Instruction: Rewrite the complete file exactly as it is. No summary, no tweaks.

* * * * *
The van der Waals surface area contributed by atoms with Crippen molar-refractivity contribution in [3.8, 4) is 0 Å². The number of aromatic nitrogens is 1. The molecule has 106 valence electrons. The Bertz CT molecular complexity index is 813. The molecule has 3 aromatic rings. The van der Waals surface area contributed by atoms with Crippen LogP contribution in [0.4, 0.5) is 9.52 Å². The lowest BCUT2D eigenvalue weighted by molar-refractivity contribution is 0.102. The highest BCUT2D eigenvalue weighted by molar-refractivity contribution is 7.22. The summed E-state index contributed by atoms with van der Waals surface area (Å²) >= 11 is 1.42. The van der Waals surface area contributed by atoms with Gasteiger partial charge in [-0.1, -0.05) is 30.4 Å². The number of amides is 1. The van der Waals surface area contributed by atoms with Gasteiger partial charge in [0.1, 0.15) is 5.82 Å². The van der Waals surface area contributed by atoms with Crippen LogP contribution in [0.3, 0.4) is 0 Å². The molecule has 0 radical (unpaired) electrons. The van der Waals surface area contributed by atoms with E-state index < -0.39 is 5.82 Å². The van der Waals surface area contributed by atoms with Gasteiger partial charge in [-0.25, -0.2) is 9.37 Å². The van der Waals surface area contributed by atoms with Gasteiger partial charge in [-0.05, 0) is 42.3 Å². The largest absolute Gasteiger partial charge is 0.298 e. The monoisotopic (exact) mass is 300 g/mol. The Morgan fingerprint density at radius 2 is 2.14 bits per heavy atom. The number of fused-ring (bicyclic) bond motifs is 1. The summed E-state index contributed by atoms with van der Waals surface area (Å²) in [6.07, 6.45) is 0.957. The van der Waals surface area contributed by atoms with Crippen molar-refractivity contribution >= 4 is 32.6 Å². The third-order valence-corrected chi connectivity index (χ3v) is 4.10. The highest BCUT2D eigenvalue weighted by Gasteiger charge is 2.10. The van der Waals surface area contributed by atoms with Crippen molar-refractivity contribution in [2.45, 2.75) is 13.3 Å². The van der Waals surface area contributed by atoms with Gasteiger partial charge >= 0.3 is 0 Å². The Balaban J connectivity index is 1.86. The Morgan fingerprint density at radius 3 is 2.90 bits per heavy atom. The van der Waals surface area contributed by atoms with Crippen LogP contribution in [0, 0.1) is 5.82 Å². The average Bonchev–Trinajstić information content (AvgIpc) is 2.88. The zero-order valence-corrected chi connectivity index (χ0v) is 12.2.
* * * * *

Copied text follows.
The van der Waals surface area contributed by atoms with Crippen molar-refractivity contribution in [3.8, 4) is 0 Å². The number of aromatic nitrogens is 1. The molecule has 106 valence electrons. The Bertz CT molecular complexity index is 813. The molecule has 3 aromatic rings. The van der Waals surface area contributed by atoms with Crippen LogP contribution in [0.4, 0.5) is 9.52 Å². The lowest BCUT2D eigenvalue weighted by molar-refractivity contribution is 0.102. The highest BCUT2D eigenvalue weighted by molar-refractivity contribution is 7.22. The summed E-state index contributed by atoms with van der Waals surface area (Å²) >= 11 is 1.42. The van der Waals surface area contributed by atoms with Gasteiger partial charge in [-0.1, -0.05) is 30.4 Å². The number of amides is 1. The van der Waals surface area contributed by atoms with Gasteiger partial charge in [0.1, 0.15) is 5.82 Å². The van der Waals surface area contributed by atoms with Crippen LogP contribution in [0.3, 0.4) is 0 Å². The molecule has 0 radical (unpaired) electrons. The van der Waals surface area contributed by atoms with E-state index < -0.39 is 5.82 Å². The van der Waals surface area contributed by atoms with Gasteiger partial charge in [-0.25, -0.2) is 9.37 Å². The van der Waals surface area contributed by atoms with Gasteiger partial charge in [-0.05, 0) is 42.3 Å². The largest absolute Gasteiger partial charge is 0.298 e. The monoisotopic (exact) mass is 300 g/mol. The Morgan fingerprint density at radius 2 is 2.14 bits per heavy atom. The number of fused-ring (bicyclic) bond motifs is 1. The summed E-state index contributed by atoms with van der Waals surface area (Å²) in [6.07, 6.45) is 0.957. The van der Waals surface area contributed by atoms with Crippen molar-refractivity contribution >= 4 is 32.6 Å². The third-order valence-corrected chi connectivity index (χ3v) is 4.10. The highest BCUT2D eigenvalue weighted by Gasteiger charge is 2.10. The van der Waals surface area contributed by atoms with Crippen molar-refractivity contribution in [2.45, 2.75) is 13.3 Å². The van der Waals surface area contributed by atoms with Gasteiger partial charge >= 0.3 is 0 Å². The Balaban J connectivity index is 1.86. The Morgan fingerprint density at radius 3 is 2.90 bits per heavy atom. The van der Waals surface area contributed by atoms with Crippen LogP contribution in [0, 0.1) is 5.82 Å². The average Bonchev–Trinajstić information content (AvgIpc) is 2.88. The zero-order valence-corrected chi connectivity index (χ0v) is 12.2.